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story.lead_photo.caption Sen. Blake Johnson looks over a measure Wednesday during the Senate Education Committee meeting. - Photo by Staton Breidenthal

The Senate approved a bill Wednesday to levy a special tax on medical marijuana.

Lawmakers also considered bills regarding marijuana impairment in schools and limiting the ability of dispensaries to grow some plants.

House Bill 1580 by Rep. Douglas House, R-North Little Rock, passed 31-1. The bill had failed Tuesday in a 23-4 vote. Twenty-four votes are needed to approve changes to the voter-approved Arkansas Medical Marijuana Amendment. Laws enacted during this legislative session will help shape how medical marijuana is grown, distributed and used in the state.

The bill would impose a 4 percent tax on medical marijuana each time it changes hands. The tax compounds as it is levied on growers' sales to dispensaries and on dispensaries' sales to customers.

[BILL TRACKER: See the status of all marijuana-related bills in Arkansas Legislature]

"This is a critical bill," said Senate Majority Leader Jim Hendren, R-Gravette. The state regulatory program is a "house of cards" without necessary funding, he said.

The tax is expected to raise $1.2 million in fiscal 2018 and $2.4 million in fiscal 2019. The tax sunsets thereafter.

Sen. Jake Files, R-Fort Smith, had argued against the bill Tuesday, saying fees imposed on marijuana facilities are expected to generate millions of dollars to support the program. He is chairman of the Senate Revenue and Tax Committee. He did not vote Wednesday.

Earlier in the day, the Senate Education Committee approved House Bill 1935 by Rep. Mark Lowery, R-Maumelle. The bill would allow a public school to bar a medical marijuana user from attending school or events if the user is impaired by the marijuana. The bill originally would have allowed students who tested positive for marijuana to also be banned.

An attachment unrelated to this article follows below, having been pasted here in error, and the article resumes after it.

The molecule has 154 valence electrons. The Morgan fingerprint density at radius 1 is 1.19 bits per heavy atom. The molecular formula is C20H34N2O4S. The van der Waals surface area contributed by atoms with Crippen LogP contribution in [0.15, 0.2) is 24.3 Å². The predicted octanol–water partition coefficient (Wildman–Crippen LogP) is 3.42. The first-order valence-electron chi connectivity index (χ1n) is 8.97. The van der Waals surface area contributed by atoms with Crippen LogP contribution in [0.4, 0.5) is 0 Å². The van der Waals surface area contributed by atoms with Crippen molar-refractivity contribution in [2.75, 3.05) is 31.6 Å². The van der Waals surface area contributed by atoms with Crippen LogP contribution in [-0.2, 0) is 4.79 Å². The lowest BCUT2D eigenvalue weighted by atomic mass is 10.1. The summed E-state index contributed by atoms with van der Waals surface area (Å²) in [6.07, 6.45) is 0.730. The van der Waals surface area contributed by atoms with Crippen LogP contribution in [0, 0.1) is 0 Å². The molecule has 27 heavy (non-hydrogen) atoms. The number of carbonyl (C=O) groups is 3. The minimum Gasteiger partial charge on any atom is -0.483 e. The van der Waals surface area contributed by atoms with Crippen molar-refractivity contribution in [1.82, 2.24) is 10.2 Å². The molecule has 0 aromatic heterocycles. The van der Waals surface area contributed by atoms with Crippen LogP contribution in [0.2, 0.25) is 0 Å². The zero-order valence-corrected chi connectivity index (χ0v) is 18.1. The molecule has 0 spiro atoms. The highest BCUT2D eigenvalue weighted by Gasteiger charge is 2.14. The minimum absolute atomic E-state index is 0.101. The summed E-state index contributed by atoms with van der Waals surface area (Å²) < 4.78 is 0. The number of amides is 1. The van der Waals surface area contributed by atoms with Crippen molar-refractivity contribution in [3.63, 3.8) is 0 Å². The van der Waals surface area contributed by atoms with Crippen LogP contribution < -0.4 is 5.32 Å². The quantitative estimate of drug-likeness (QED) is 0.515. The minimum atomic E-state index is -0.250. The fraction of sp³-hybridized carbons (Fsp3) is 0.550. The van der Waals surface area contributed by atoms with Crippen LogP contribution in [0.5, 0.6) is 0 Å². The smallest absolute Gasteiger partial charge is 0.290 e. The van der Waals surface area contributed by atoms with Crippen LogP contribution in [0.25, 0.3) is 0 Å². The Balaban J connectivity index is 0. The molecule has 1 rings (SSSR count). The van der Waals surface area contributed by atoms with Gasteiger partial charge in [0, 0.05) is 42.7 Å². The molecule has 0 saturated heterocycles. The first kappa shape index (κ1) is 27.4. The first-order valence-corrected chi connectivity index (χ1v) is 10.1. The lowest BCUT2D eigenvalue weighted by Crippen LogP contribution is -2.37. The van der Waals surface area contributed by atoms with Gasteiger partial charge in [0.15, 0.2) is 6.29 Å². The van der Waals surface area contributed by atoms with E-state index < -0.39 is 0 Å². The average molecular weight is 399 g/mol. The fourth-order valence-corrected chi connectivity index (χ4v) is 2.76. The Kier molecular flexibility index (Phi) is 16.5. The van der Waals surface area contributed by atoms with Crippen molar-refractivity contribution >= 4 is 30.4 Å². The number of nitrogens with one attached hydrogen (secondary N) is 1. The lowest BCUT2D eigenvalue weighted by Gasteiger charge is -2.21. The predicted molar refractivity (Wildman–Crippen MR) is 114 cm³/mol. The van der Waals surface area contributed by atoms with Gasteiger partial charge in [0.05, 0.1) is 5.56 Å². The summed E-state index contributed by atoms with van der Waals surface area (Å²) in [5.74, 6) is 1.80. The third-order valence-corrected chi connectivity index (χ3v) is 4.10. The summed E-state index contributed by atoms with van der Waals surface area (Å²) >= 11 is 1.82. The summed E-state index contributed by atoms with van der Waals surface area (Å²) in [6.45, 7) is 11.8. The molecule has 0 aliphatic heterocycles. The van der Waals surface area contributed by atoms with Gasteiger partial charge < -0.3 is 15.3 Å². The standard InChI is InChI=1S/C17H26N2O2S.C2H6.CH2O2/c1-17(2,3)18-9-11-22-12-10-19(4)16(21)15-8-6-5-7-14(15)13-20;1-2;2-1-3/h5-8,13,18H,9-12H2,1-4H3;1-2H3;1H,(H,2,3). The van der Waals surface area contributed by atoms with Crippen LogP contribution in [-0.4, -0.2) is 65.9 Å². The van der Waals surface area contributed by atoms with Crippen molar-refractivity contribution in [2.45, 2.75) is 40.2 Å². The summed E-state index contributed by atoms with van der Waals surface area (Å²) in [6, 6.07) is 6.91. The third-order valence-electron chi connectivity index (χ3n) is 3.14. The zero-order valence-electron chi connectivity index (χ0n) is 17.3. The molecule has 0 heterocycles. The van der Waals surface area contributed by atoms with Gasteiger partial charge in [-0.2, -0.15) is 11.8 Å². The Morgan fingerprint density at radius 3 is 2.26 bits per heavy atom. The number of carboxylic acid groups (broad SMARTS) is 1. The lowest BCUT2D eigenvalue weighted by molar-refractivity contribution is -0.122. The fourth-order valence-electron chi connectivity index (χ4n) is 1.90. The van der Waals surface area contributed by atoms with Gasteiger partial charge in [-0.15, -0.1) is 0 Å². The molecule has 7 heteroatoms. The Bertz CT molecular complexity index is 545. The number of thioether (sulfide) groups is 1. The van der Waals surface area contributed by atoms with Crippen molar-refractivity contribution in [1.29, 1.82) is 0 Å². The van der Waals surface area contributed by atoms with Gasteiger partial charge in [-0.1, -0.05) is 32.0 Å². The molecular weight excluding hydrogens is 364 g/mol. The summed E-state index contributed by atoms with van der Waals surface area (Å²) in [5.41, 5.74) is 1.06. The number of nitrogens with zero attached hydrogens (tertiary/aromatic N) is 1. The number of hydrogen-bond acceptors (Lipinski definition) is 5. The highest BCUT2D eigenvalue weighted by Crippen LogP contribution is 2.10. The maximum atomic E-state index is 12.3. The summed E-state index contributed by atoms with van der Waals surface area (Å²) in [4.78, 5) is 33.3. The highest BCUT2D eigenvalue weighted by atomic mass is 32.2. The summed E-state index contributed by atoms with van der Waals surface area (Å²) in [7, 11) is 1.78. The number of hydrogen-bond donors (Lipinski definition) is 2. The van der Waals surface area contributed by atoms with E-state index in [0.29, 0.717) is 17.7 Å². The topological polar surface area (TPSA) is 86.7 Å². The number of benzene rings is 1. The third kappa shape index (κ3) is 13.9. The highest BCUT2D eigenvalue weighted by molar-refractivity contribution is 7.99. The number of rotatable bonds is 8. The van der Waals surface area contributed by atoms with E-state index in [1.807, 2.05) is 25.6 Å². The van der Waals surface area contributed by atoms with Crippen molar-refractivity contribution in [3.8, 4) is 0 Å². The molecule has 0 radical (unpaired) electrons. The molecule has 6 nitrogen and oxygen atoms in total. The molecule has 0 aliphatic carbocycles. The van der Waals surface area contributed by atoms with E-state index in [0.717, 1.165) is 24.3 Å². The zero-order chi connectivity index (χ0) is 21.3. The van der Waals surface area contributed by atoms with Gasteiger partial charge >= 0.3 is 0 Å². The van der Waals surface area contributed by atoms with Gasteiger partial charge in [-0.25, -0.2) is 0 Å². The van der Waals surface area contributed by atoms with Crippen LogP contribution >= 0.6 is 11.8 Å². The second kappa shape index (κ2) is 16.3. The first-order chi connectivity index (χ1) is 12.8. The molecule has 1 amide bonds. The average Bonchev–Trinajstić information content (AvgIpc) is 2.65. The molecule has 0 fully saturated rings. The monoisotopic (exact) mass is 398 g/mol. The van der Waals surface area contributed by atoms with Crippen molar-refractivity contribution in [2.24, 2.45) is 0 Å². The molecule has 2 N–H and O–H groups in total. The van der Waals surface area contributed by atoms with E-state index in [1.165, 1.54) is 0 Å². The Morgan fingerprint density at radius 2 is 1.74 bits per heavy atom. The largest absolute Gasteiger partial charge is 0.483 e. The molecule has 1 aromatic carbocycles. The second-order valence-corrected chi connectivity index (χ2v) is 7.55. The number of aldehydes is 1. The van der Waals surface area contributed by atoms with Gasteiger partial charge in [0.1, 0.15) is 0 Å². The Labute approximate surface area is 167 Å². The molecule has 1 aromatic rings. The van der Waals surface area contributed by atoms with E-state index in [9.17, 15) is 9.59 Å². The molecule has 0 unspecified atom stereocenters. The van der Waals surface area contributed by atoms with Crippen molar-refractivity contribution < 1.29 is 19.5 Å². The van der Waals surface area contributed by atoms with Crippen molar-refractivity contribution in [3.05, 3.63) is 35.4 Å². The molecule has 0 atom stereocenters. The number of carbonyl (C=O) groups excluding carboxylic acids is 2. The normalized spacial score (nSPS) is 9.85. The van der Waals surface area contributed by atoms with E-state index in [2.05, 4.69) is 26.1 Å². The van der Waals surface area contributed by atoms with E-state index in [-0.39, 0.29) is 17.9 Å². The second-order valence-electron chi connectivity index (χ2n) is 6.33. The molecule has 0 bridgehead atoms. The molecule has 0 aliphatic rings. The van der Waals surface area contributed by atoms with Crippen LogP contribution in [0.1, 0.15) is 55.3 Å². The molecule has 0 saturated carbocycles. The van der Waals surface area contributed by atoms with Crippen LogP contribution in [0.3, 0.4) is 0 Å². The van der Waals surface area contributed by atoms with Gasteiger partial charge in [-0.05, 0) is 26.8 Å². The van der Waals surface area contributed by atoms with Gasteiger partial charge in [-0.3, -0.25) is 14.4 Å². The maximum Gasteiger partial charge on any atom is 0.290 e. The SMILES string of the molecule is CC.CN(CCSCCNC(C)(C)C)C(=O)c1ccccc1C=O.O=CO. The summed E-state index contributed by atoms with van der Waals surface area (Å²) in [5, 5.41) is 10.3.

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Sen. Joyce Elliott, D-Little Rock, questioned how someone using medical marijuana would ever test negative for the drug.

The bill was amended in response to concerns about that provision from Elliott, Sen. Linda Chesterfield, D-Little Rock, and Sen. Blake Johnson, R-Corning.

The House Rules Committee failed to approve a bill Wednesday allowing the Arkansas Medical Marijuana Commission to decide whether dispensaries should be allowed to grow up to 50 mature medical marijuana plants.

The dispensaries will be allowed to grow plants under the Medical Marijuana Amendment but would face increased fees and regulations under draft rules from the commission.

The bill -- Senate Bill 254 by Sen. Greg Standridge, R-Russellville -- did not receive a motion. Sen. Missy Irvin, R-Mountain View, who presented the bill, said allowing dispensaries to grow plants is a threat to public safety.

Melissa Fults, executive director of the Drug Policy Education Group and a supporter of medical marijuana, spoke against the bill. She said the voter-approved measure prevents the five growers from acting as a monopoly and allows patients access to specialized strains.